It seems appropriate that Obama’s 100th day falls at the same time that the class of 2009 finds itself struggling to get a footing in the so called “real world”. Without a doubt, the president has already made a number of progressive accomplishments - closing Guantanamo, proposing an impressive high-speed rail network and signing the Lilly Ledbetter Fair Pay Act - but at the end of the day, it’s the state of the economy that directly impacts a huge number of young people.
This may be the worst year for college graduates in recent memory, and it doesn’t require in-depth research or polling to figure that out. One week from today, a frightening number of my closest peers will be officially unemployed.
Last week Ben Adler highlighted Obama’s progress on issues surrounding college affordability and I applaud the president’s effort. Nevertheless, college affordability is becoming increasingly pressing because there are so few opportunities for new college graduates. Four and a half years ago, when my peers and I began applying to college, we were promised that as long as we went to a good university and worked hard that a great job would be waiting at the other end. We believed that we would be doing so well that paying back thousands in loans would be a non-issue. Broken promises hurt.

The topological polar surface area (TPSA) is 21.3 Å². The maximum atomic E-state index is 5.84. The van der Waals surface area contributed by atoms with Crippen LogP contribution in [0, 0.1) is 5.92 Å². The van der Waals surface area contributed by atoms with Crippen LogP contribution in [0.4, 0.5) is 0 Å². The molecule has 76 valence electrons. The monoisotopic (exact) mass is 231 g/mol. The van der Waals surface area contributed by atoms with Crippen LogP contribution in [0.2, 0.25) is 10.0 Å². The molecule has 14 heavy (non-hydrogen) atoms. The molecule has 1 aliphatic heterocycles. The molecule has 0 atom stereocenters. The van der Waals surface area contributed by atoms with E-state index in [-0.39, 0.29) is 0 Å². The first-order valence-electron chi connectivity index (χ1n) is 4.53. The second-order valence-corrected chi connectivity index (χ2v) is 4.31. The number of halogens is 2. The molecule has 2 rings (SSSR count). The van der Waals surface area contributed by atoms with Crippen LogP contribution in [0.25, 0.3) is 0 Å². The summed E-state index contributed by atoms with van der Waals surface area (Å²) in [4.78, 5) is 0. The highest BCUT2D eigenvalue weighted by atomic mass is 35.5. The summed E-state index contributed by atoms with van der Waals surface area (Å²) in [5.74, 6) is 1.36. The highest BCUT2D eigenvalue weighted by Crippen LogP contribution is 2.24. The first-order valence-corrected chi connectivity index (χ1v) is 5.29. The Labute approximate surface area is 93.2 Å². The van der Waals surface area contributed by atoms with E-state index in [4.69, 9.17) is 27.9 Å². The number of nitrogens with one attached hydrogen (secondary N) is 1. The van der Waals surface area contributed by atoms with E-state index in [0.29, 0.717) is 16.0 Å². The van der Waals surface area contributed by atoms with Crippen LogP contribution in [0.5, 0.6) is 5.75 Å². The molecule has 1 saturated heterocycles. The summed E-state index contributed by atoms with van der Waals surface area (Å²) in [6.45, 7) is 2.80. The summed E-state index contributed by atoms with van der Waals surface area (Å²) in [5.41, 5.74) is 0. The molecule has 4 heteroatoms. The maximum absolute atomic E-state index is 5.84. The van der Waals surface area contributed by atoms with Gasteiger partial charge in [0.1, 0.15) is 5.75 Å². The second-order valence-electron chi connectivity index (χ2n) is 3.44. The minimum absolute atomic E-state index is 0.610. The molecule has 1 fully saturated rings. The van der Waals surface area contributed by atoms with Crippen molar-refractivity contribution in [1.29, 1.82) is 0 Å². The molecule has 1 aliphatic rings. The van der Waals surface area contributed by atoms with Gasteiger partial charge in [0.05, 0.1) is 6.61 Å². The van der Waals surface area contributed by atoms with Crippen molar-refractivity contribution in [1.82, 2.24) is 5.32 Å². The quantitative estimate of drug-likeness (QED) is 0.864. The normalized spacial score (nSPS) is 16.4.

Obama made a lot of pledges on the campaign trail. He has prioritized some, but others have been moved to the back burner. I can’t fault the president for focusing on getting the economy back on track, no matter how unglamorous it may be.
As a student of economics, I’ve heard every praise and criticism of the Administration’s response to the economic crisis. As much as economists want to judge their discipline as a hard science like chemistry or mathematics, the diversity of opinions is staggering. We could put the ten smartest economists in a room and never get a single answer as to how to end the economic pain. Regardless, from where I’m sitting, Obama seems to have surrounded himself with some great minds. It might be months or years before we will know whether the administration’s response has been a success or not, but I have confidence that the president understands the significance of the situation. If some of his campaign proposals have to wait for better times, I can’t really complain.